0

In my living room there are:

  • Recessed dimmable ceiling lights
  • A switch with a dimmer
  • An outlet where the top receptacle is only on when the ceiling lights are on. The bottom receptacle is always on.

I wanted to 1. Make both receptacles always on 2. Replace the outlet with a newer outlet (for aesthetics)

After removing the outlet, it was wired like so:

Top

  • Red wire on the right side (switched hot)
  • Black wire 1 on the right side straight into the back (doesn't seem to ever be hot)
  • White wire 1 on the left side (neutral?)
  • White wire 3 on the left side straight into the back (neutral?)

Bottom

  • Black wire 2 on the right side (always hot)
  • White wire 2 on the left side (neutral?)

On the new outlet, I've connected:

Top

  • White wire 1 on the left side (neutral?)

Bottom

  • Black wire 2 on the right side (always hot)
  • White wire 2 on the left side (neutral?)

Now both top and bottom are always on, BUT my ceiling lights are off.

I have Black wire 1 (not hot), White wire 3 (neutral), and Red wire (switched hot). What's the proper way to connect these so that my ceiling lights operate correctly.

Thanks in advance.

5
  • 2
    Which tabs were broken on the original receptacle? Hot side only (brass screws), or both sides? Feb 21 at 3:40
  • 1
    Did you check the outlets for power and identify breakers and positively turn them off, or did you do all this rewiring hot/live? Was one breaker involved, or two? I suspect 2 breakers, hence my interest in the broken tabs. Feb 21 at 3:45
  • 1
    @Harper-ReinstateMonica I turned off the breakers. Confirmed there are 2 breakers involved. Also, looks like tabs were broken on both sides. Feb 21 at 4:17
  • Can you post photos of the insides of the boxes involved please? Feb 21 at 4:45
  • @Darren Bingo! It's downhill from here! Now we need to know about the cables -- a cable is several wires inside a sheath, we need to know which wires come from which cables. Feb 21 at 20:37
2

The following assumes that the metal tab was broken on at least the hot side of original outlet, completely isolating the top and bottom. The neutral side may or may not have been isolated.

On the new outlet, connect black wire 2 on the right side and white wire 2 on the left. These are the always-on hot and corresponding neutral. Top or bottom doesn’t matter.

Connect together, with a wirenut, the red wire and black wire 1. These are the switched hot and the hot feed to the lights. Also connect together white wires 1 and 3. These are the corresponding neutrals.

Unless the neutral side tab was not broken originally, do not connect white 2 to the other whites. These are neutrals potentially on separate circuits. Connecting them together could create a situation where a wire could get overloaded.

On the other hand, if the neutral tab was not broken, connect together all three white wires and a short piece of wire (a pigtail) with a wirenut and connect the pigtail to the left side of the outlet.

Where you have wires connected to the side and to the back push-in, they end up interconnected via the metal inside the outlet. Also, if the tab is intact, it will also interconnect the wires on the top and bottom.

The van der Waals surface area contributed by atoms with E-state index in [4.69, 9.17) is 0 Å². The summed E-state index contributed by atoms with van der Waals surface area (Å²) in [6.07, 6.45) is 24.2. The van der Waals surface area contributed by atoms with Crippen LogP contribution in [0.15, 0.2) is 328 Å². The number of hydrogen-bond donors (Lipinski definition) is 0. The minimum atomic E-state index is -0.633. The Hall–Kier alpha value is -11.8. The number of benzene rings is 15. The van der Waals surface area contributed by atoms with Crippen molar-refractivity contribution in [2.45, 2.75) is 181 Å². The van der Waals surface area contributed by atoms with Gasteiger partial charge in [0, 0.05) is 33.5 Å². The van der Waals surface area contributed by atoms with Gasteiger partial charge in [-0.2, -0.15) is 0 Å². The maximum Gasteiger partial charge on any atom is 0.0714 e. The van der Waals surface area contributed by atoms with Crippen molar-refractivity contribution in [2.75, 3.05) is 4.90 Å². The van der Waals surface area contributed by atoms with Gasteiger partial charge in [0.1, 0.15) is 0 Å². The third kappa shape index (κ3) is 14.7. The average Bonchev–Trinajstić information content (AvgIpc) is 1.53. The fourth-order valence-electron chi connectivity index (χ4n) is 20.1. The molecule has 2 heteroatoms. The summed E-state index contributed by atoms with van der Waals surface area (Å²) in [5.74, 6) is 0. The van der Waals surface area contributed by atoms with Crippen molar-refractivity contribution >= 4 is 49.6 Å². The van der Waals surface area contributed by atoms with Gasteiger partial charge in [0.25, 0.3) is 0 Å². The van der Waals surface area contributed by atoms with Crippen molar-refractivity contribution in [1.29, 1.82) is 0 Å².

One more thing, please do not use the push-ins in the back. Although legally approved, experience shows over time, they can come lose and cause problems. Only use the side connections.

2

As I suspect, these are on separate circuits. Code requires the two breakers have a handle-tie so they must be shut off together - that is because there was two separate circuits on the same yoke (receptacle, switch, etc). If that was a Code violation, we'll be eliminating that.

Here, "which wires are in which cables" matter. You previously had one socket being served by the black and white from one cable (only). Assuming black wire 2 and white wire 2 are in the same cable, that would be the pair of wires you send to the new receptacle.

Because there are 2 different circuits in the box, there must be a "Great Wall of China" between them. No wire can cross except for safety ground (all safety grounds are always grouped). Neutral is not ground, and neutral must be kept separated. Essentially we will be using this outlet box as a junction box for a totally unrelated circuit. Doxylover covers this perfectly well.

I suspect the house was originally wired with the switched receptacle only. That is typical, as this is a cost-saving tactic by builders to save $5. However, the homeowner hated it, and had an electrician install a proper ceiling light for $300. The electrician tapped the switched-receptacle location because it is the safest and simplest choice. I suspect some time later, the circuit was re-jiggered to have the circuit split. (probably undoing another builder corner-cut).

The good news is, this sounds like pro electrician work, so you're not dealing with "amateur hour".

Your Answer

By clicking “Post Your Answer”, you agree to our terms of service, privacy policy and cookie policy

Not the answer you're looking for? Browse other questions tagged or ask your own question.